Monday, July 13, 2015

Happy half-anniversary! Six months, baby!

Normally "monthi-versaries" are the thing celebrated by elated young couples still buzzing about in the intoxicating haze of new love. "One month today, baby!" "Three months today and only getting better!" new love is my new body and my new life. So, happy half-anniversary/six-monthiversary, baby!

Six months ago, I did what I now see as a bit insane--I got on a plane with my husband, flew 3000 miles from one coastal shore to another, and entrusted a man I'd never met in person to cut into my skull and remove portions of my brain. I acted on this with the deep belief the herniated brain tonsils were behind a huge amount of my symptoms and the reason they were becoming more severe, despite the repeated chorus of "this is not your issue" from five neurosurgeons and two neurologists in the Los Angeles area over a 10 month period. I respectfully listened, but my nagging instincts disagreed. To quote Robin Williams's character in Awakenings: "I'm sorry, but if you were right, I'd agree with you."

Six months today.  Holy crap. It feels like a lifetime ago.

I suppose, in a way, it was. Although, the life I was leading before then feels like another lifetime away as well. Hmm.  Perhaps I'm part feline, as it seems I'm already on my third life.

I went for my six-month follow-up with my primary care physician today, and it was amazing. It seems hyperbolic to say such a thing about a simple follow-up, but it was. In case I haven't made this abundantly clear in my other blog posts, I adore my PCP. She listens and takes care of me with a perfect balance of being attuned to what I am saying as well as what my body is telling her, and is open to discussing my case with me rather than talking at me about it. She has seen my story arc over the last two years, from the follow up from the ER visit in May 2013 where she sunk down and looked at me eye-to-eye and said, "I know something is wrong with you, because you are here. You never come in. And we are going to find out what's wrong."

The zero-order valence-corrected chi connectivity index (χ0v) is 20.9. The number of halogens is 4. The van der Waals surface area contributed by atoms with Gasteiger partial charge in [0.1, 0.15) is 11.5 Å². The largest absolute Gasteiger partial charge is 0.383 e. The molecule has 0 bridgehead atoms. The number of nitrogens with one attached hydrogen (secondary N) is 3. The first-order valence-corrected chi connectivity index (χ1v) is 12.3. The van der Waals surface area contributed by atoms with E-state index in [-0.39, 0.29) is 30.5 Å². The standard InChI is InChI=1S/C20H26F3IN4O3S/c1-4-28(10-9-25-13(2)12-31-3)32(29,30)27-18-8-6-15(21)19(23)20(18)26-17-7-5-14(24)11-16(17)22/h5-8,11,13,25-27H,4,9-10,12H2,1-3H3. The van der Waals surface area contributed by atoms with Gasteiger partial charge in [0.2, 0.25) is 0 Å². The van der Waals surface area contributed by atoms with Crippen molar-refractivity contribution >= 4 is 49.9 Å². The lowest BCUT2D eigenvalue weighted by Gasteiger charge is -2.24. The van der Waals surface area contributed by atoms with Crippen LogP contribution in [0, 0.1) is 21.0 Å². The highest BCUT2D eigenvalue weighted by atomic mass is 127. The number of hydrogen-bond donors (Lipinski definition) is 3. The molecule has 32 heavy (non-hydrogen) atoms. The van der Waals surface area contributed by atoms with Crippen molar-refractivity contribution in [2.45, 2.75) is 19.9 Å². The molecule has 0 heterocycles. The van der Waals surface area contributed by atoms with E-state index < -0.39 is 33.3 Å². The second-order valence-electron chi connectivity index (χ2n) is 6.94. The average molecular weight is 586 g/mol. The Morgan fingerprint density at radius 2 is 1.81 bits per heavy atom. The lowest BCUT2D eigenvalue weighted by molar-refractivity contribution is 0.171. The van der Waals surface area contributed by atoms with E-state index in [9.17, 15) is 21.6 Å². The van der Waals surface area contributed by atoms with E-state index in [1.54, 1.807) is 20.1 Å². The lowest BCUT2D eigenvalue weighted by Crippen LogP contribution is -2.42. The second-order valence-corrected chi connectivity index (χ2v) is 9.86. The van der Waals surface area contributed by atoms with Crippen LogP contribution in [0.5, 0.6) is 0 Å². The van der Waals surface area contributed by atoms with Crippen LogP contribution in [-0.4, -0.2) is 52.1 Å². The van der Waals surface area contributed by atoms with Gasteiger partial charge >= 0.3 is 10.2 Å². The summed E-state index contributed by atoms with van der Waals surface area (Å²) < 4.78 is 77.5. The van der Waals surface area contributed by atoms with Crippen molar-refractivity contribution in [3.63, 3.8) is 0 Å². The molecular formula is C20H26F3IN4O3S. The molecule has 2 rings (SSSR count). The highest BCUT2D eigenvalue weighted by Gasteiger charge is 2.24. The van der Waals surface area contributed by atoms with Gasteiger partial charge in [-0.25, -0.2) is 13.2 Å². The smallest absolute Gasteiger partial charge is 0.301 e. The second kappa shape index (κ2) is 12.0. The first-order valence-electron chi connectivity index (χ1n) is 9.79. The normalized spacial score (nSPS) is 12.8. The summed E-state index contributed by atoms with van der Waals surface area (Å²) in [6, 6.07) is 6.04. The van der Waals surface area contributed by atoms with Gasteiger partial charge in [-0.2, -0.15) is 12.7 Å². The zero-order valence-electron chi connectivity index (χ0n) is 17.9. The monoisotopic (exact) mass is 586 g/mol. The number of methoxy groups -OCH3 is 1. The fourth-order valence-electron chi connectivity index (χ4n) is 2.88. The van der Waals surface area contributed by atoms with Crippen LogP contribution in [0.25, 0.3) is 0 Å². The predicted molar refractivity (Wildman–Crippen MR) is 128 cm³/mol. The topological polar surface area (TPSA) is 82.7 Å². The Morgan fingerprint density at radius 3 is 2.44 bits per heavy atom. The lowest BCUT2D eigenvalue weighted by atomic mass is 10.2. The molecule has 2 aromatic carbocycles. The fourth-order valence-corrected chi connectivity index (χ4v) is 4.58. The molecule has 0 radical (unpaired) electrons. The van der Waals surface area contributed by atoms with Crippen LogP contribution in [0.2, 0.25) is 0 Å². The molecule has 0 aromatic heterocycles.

And she has. For two years, she has. She has seen my slow decline, my mental health slipping with my physical. She was protective when I said I was going to New York, but understood what I explained about my process enough to support me (and if she thought I was out to lunch, I know she would have made it crystal clear, heh). She did my pre-op exam and noted my neurological abnormalities and wished me well, letting me know she was there if I needed anything on my return. At my two week post op visit, she removed my stitches and complimented the healing scar while cautioning me not to overdo it (who, ME?) because YES, YOU.

That was it. I have had zero contact with her for almost six months. No skull-crushing headaches resulting in me calling begging for help with the inescapable pain and nausea. No referrals to MRIs/neurologists/neurosurgeons/rheumatologists/whatever-ologists. No blood tests, spinal taps, repeat tests, going over results, more tests. After a cacophonous two years, six months of medical silence.

I came back today (you know, 'cause I kinda had to), and she said what every single person who hasn't seen me in months has said: I'm brighter. I'm alive. Everything about how I carry and present myself is different, My mom said the light is back on behind my eyes. I'm me. Heck, I've even had people tell me my tone in my Facebook posts has changed.

She was astounded to hear my pressure headaches are gone. Just...vanished. Oh, I still get headaches--normal people do get them, after all--but I'm still surprised how every time I can take something simple, like a Sudafed for my sinuses yesterday, and the cute widdle headache just goes away. She also was taken aback by the absence of my previously-constantly-present hand tremors. Just...vanished. I was almost giddy to show her how I can hold my hands out and they don't vibrate anymore.